Chiropractic neurology

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Chiropractic Neurology is a subspecialty of chiropractic practice. There are currently 10 specialties recognized by the American Chiropractic Association (ACA). These approved specialties include Diagnostic Imaging, Rehabilitation, Acupuncture, Clinical Nutrition, Diagnosis and Management of Internal Disorders, Orthopedics, Clinical Neurology, Forensic Sciences, Pediatrics and Chiropractic Sports Physician.[1] One of the leading training institutions for the American Chiropractic Neurology Board defines the chiropractic neurologist as someone who provides the same manner of consultation as a medical neurologist, with the major difference being that the therapies and applications are performed without the use of drugs or surgery.[2]


Board certification

Currently there are 2 certifying chiropractic neurology boards in the United States, American Chiropractic Neurology Board (ACNB)[3] and the International Board of Chiropractic Neurology (IBCN),[4] although historically there have been a total of five certifying neurology boards: ACBN, ACAN, ACNB, IBCN, and CBCN. The first chiropractic neurology board, the American Chiropractic Board of Neurology (ACBN), was a private company that issued its own diplomate certification (DACBN). A second board was formed and established its examination and certification process with the National Board of Chiropractic Examiners (NBCE). This second board was under the counsel of the American Chiropractic Association (ACA) and was called the American Chiropractic Academy of Neurology (ACAN). The ACAN certified a diplomate called the Diplomate of the American Chiropractic Academy of Neurology (DACAN). Later the ACA disbanded the ACAN in favor of a newly formed board the American Chiropractic Neurology Board (ACNB) that was essentially a merger of the ANCB and the ACAN allowing prior diplomates to be recognized under the new board.[5] Some prior members of the ACAN later formed a fourth board called the International Board of Chiropractic Neurology (IBCN). The fifth diplomate was briefly offered by Logan College of Chiropractic called the DCBCN.[6]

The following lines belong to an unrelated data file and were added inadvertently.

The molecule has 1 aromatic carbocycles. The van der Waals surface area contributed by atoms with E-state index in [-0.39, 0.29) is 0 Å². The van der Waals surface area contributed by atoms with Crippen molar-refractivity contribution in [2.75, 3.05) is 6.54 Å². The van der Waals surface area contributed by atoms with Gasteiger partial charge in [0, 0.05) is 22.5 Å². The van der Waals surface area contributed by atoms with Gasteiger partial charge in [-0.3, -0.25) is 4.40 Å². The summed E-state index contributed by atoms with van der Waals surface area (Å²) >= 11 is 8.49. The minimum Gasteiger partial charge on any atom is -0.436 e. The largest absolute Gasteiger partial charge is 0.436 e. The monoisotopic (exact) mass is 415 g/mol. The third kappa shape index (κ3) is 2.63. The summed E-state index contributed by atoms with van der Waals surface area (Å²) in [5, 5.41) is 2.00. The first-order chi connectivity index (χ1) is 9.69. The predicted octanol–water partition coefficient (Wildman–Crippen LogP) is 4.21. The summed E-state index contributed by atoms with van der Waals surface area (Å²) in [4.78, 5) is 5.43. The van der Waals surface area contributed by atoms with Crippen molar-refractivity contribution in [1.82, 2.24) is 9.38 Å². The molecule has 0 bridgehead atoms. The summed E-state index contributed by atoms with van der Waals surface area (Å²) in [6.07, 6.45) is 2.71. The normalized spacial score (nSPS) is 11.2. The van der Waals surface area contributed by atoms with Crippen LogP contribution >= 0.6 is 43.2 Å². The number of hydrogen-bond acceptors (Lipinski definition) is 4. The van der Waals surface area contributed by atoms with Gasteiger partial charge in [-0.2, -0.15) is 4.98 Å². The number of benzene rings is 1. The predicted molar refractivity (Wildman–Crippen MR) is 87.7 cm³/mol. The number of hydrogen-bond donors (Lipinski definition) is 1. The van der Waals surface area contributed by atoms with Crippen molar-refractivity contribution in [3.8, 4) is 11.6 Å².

American Chiropractic Neurology Board

The ACNB is the result of a merger of two older chiropractic neurology boards, the American Chiropractic Academy Neurology (ACAN) and the American Chiropractic Association Council on Neurology (ABCN). This merger was mediated by the ACA & therefore the only neurology diplomate certifications recognized by the ACA are: DACAN, DABCN, & DACNB. The ACNB is then recognized by the ACA and also fully accredited by the National Commission for Certification Agencies (NCCA) who is accredited by the National Organization for Competency Assurance (NOCA). Applicants for this board have completed their educational training and completed a minimum of 300 credit hours through institutions approved by the continuing education committee of the Commission for the Accreditation of Graduate Education in Neurology.[7]

The ACNB diplomate certification examination involves a written portion and an oral practical.[8] The written exam covers material pertaining to the breadth and depth of 12 topics or domains, these topics include disorders relating to the following: the brain and its environment, lobes of the brain, the brain stem and cranial nerves, the spinal cord, the peripheral nervous system, the autonomic nervous system, the cerebellum and vestibular system, the basal ganglia and limbic system, muscular/neuromuscular junction/receptors, sensory systems, neuroendocrine systems, neuroanatomy and neurophysiology.[9] The oral practical examination evaluates for proficiency in obtaining a complete case history, physical examination, performing special tests, and identifying physical findings of case examples.[10] The ACNB also offers specialty certifications in electrodiagnosis, vestibular rehabilitation, and childhood developmental disorders.[11]

International Board of Chiropractic Neurology

The IBCN is affiliated with the International Academy of Chiropractic Neurology (IACN) that was formed on July 1, 1998.[12] The responsibility of the IBCN is to administer a comprehensive, psychometrically valid, unbiased examination. Neurology diplomates of the IBCN are recognized in most states and countries in the world, and IBCN diplomates are officially recognized by The Florida Board of Chiropractic Medicine.

Applicants to IBCN must complete a minimum of 300 classroom hours of post-graduate neurology training obtained by an institution accredited by the Council of Chiropractic Education (CCE).[13] The examination structure includes a two part approach: Part 1 is a 200 question written examination and Part 2 is an OSCE format practical.[14]